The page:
Is the end of free speech near?

The first amendment to the U.S. Constitution states (in part): "Congress shall make no law ... abridging the freedom of speech[.]"

Regarding free speech, the U.S. Supreme Court, in 1964, with unanimity, said:

... we consider this case [NEW YORK TIMES CO. v. SULLIVAN, 376 U.S. 254] against the background of a profound national commitment to the principle that debate on public issues should be uninhibited, robust, and wide-open, and that it [free speech] may well include vehement, caustic and sometimes unpleasantly sharp attacks on government and public officials.

This year's "Everybody Draw Mohammed Day" and the recent "Draw Mohammed" contest in Garland, TX, organized by Pam Geller, have renewed the issue of "hate speech" and "free speech" in this country.  Let's see: sharia law is Islam's government, so drawing Mohammed should be viewed as expressing free speech about a government official.  So Pam Geller and Molly Norris should be off the hook from a legal perspective – at least in the U.S.

But what about "vehement, caustic and sometimes unpleasantly sharp attacks" directed at non-government and public officials?  Are those remarks considered free speech to be protected?  Dr. Eugene Volokh, the Gary T. Schwartz professor of law at the UCLA School of Law, writing in The Washington Post, thinks so.

... there is no hate speech exception to the First Amendment. Hateful ideas (whatever exactly that might mean) are just as protected under the First Amendment as other ideas.  One is as free to condemn Islam - or Muslims, or Jews, or blacks, or whites, or illegal aliens, or native-born citizens - as one is to condemn capitalism or Socialism or Democrats or Republicans.

Chris Cuomo, co-host of CNN's morning show, also a lawyer, thinks otherwise: "hate speech," he said, "is excluded from protection[.]"

The debate rages on.  But perhaps not for long – for three reasons.

First, there is this response from a recent YouGov poll to the question:

3. Support a Law against Hate Speech
Would you support or oppose a law that would make it a crime for people to make public comments intended to stir up hatred against a group based on such things as their race, gender, religion, ethnic origin, or sexual orientation?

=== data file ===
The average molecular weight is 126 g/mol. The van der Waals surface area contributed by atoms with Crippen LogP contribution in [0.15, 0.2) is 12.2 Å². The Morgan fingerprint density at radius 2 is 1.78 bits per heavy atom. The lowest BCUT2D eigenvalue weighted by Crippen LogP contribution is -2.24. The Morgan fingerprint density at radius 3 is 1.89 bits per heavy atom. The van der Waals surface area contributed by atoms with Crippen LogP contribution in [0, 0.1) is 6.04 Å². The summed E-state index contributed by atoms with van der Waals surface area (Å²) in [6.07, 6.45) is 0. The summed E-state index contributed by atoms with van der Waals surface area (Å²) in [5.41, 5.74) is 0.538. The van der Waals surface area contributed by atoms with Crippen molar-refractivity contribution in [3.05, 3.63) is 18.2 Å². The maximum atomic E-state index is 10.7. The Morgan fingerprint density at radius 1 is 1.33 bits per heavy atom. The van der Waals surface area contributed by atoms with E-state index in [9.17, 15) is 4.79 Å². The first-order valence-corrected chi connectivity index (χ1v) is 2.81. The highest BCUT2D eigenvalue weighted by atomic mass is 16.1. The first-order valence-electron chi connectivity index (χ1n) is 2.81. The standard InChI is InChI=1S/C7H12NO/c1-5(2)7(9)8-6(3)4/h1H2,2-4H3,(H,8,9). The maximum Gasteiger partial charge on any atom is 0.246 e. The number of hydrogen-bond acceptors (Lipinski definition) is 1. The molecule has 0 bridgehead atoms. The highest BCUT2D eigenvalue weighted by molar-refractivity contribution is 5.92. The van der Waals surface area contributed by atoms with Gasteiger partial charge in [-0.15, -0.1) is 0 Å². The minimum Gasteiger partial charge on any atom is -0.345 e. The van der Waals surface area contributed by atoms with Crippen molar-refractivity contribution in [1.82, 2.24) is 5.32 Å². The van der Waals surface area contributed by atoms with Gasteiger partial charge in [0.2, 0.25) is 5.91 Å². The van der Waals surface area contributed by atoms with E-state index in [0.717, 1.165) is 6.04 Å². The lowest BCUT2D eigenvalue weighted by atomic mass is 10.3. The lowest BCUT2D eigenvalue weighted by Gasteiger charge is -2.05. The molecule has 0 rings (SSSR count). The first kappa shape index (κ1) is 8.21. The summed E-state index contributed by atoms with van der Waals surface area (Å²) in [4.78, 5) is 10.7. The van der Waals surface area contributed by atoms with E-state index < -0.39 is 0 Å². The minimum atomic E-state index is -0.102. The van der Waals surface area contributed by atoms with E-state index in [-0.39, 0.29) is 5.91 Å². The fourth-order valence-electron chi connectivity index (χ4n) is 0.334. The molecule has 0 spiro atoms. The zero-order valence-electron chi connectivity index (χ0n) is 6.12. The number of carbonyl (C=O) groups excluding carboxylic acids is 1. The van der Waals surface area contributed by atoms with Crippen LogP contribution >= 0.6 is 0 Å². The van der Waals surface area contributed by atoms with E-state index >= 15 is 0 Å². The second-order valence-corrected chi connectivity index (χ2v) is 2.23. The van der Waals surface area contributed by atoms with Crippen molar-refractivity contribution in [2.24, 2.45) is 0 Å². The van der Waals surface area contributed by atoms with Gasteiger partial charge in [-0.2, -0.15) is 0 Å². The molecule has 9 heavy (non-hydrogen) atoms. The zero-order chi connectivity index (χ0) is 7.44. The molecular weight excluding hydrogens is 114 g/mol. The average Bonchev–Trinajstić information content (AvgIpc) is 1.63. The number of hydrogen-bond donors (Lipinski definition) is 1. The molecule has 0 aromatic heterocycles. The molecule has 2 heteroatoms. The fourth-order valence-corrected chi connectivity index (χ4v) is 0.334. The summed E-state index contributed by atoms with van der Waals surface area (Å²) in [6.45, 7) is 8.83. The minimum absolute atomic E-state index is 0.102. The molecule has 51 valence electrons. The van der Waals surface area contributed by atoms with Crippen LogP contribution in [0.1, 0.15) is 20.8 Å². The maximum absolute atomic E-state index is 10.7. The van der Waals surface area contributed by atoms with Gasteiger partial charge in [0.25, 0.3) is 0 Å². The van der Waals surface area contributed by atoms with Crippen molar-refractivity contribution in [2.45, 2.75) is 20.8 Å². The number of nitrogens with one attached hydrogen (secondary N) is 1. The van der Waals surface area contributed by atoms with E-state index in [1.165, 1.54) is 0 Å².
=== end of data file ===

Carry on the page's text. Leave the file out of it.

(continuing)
So the stage is set for Democrats; a majority of Democrats support curtailing free speech.  Is limiting free speech a conservative versus liberal argument?  Not all Democrats are liberal and not all Republicans are conservative, but until YouGov publishes a poll using those labels, we have to draw conclusions based upon what we have.  So most liberals want to limit free speech, and some conservatives do as well.

Second, consider what Republicans are currently doing: telling conservatives to drop dead.  They voted to approve Loretta Lynch, even though Mitch McConnell, Senate majority leader, said that he would not support or vote for an attorney general nominee if that nominee supported Obama's integration amnesty.  And fourteen Senate Republicans voted for Obama's comprehensive immigration overhaul bill.  And twenty Republican senators voted for Obamacare.  And House Speaker John Boehner led Republicans as they approved Obama's $1.1-trillion spending bill.

As George Rasley, editor at Conservative HQ, said:

So McConnell's vote for Lynch was a sort of "go to hell" moment that conservatives should recognize for what it is: Mitch McConnell saying directly to the conservative Republican grassroots and the conservative movement that opposed Lynch that, despite the fact that conservative voters handed back the Senate majority to the Republican Party in 2014 to make him Senate Majority Leader, he not only doesn't care what they think, he will go out of his way to disrespect them and confound their policy goals.

It's obvious that some Republicans place pleasing Obama, Democrats, and liberals above keeping their word to constituents.  Is free speech next?

Third, look at the atmosphere in Congress.  In an article entitled "CONTEST: WHAT WILL THE G.O.P. CAVE ON NEXT?," Ann Coulter provides an excellent example of how Republicans are caving on crime and sentencing.  Will they cave next on free speech?  Also, congressional Republicans may cite the 37% of Republicans who said in the YouGov poll that they want to curtail free speech as a reason for caving on this issue.

Add a fourth reason if you want to: the MSM is trying to criminalize what it considers hate speech.  And results of the YouGov survey illustrate why it's doing this: 










I have read the First Amendment numerous times, and I can find no exception for what some call "hate speech."  But hey, I'm not an elected Republican who can tell those who elected him to go to hell, so my reading doesn't count.

Dr. Warren Beatty (not the liberal actor) earned a Ph.D. in quantitative management and statistics from Florida State University.  Now retired, he was a (very conservative) university professor.  He is a veteran who served in the U.S. Army.  He blogs at

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